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. Last Updated: 07/27/2016

Truck Crisis Worsens as ZiL Sends Workers Home

ZiL, one of Russia's biggest truck companies, has sent 24,000 workers, or 50 percent of its Moscow work force, on forced vacations until March because of bad debts and shortages, a company official said Wednesday.


Russia's two other big truck makers, GAZ and KamAZ, have also been forced to slash production because of a deep financial crisis in the truck industry. ZiL workers have been reduced to a four-day work week since December


Vladimir Nosov, ZiL's public relations officer, said for some workers vacations had long been scheduled to begin this month and they will get pay equal to their monthly salaries, 115,000 rubles on average ($86), but about 15,000 of those who have been laid off will only get one-off benefits of 40,000 rubles.


The factory slashed truck production by one-third in 1993, down from 146,770 trucks produced in 1992, because customers either could not deliver upfront payments or did not pay for trucks they had received on credit, Nosov said.


However, the consumer services division which makes refrigerators and microwave ovens is thriving and keeping workers busy for three eight-hour shifts six days a week, Nosov said.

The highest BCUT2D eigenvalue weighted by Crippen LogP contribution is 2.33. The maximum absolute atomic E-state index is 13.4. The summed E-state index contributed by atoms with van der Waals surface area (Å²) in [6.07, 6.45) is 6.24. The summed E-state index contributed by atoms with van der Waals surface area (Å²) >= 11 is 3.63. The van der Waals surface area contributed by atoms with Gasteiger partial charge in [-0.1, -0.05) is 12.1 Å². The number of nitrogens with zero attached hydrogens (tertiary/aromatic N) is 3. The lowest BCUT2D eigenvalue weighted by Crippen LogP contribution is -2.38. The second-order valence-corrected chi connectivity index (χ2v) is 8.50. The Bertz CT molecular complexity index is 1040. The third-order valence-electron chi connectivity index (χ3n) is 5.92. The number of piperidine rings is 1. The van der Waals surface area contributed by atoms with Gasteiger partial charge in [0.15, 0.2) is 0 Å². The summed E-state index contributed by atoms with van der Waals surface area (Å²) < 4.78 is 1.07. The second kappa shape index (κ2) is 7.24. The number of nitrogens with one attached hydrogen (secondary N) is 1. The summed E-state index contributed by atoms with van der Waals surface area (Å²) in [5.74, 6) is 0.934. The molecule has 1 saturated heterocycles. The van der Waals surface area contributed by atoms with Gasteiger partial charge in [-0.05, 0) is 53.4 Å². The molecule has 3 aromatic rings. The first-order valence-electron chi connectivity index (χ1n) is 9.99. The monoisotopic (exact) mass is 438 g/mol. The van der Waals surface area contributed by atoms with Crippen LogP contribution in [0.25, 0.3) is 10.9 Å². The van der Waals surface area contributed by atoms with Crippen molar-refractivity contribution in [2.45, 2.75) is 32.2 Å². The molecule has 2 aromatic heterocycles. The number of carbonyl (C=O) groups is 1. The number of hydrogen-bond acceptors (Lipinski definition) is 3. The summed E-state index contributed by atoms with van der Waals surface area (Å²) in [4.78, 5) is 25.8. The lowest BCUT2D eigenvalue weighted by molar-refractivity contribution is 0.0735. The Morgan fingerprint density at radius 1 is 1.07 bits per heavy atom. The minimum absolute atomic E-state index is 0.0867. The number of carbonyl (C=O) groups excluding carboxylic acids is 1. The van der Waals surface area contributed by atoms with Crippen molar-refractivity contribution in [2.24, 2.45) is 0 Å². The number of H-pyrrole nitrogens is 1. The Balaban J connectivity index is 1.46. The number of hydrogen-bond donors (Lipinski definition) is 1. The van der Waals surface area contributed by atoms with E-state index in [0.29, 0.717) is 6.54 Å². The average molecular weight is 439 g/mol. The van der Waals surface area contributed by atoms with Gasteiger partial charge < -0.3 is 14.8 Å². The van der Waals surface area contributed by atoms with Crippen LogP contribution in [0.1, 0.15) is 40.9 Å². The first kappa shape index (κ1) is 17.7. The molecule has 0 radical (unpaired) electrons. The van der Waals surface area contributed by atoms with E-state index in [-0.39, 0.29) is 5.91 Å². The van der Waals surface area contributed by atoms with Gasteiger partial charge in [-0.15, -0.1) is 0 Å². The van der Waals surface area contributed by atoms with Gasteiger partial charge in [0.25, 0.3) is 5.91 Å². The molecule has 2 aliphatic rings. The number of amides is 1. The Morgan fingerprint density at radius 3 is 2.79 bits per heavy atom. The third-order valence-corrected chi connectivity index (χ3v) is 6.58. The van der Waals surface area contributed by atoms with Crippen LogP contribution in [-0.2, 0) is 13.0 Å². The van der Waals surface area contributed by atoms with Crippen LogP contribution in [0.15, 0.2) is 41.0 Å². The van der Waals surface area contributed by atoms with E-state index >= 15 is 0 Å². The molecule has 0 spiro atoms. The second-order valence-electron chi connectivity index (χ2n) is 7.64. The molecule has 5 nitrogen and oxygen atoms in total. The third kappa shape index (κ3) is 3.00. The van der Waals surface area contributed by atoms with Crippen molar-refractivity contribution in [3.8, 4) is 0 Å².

He said the company is owed 15 billion rubles by Central Asian countries for vehicles already delivered. He said the factory had appealed to the government and the president for tax breaks in December, but no response has arrived yet. The industry has also appealed to the Russian government for protection against imported competitors.


Workers at the GAZ truck factory in Nizhny Novgorod have been working a four-day week for over a month. At the KamAZ truck company in Tatarstan, about 80 percent of the plant's 140,000 staff maintained four-day weeks for most of December. KamAZ is also recovering from a fire which devastated its engine and transmission plants earlier this year.